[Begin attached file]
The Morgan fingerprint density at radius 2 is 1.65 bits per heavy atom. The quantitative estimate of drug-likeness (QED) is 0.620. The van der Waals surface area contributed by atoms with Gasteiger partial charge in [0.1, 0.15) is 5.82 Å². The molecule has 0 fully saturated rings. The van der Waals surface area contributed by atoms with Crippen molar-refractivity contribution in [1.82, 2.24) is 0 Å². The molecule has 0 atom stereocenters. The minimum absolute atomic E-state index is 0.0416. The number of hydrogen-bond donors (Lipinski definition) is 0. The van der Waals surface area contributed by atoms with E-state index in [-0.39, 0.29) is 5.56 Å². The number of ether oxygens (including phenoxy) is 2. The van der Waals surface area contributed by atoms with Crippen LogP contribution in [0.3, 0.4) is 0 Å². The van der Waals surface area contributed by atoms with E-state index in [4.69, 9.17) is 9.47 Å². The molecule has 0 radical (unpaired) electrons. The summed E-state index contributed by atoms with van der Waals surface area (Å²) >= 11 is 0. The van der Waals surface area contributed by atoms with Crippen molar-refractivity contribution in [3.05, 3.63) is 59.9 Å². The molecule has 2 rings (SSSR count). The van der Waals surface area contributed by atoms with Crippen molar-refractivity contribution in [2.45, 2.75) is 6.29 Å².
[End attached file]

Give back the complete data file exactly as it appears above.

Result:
The Morgan fingerprint density at radius 2 is 1.65 bits per heavy atom. The quantitative estimate of drug-likeness (QED) is 0.620. The van der Waals surface area contributed by atoms with Gasteiger partial charge in [0.1, 0.15) is 5.82 Å². The molecule has 0 fully saturated rings. The van der Waals surface area contributed by atoms with Crippen molar-refractivity contribution in [1.82, 2.24) is 0 Å². The molecule has 0 atom stereocenters. The minimum absolute atomic E-state index is 0.0416. The number of hydrogen-bond donors (Lipinski definition) is 0. The van der Waals surface area contributed by atoms with E-state index in [-0.39, 0.29) is 5.56 Å². The number of ether oxygens (including phenoxy) is 2. The van der Waals surface area contributed by atoms with Crippen LogP contribution in [0.3, 0.4) is 0 Å². The van der Waals surface area contributed by atoms with E-state index in [4.69, 9.17) is 9.47 Å². The molecule has 0 radical (unpaired) electrons. The summed E-state index contributed by atoms with van der Waals surface area (Å²) >= 11 is 0. The van der Waals surface area contributed by atoms with Crippen molar-refractivity contribution in [3.05, 3.63) is 59.9 Å². The molecule has 2 rings (SSSR count). The van der Waals surface area contributed by atoms with Crippen molar-refractivity contribution in [2.45, 2.75) is 6.29 Å².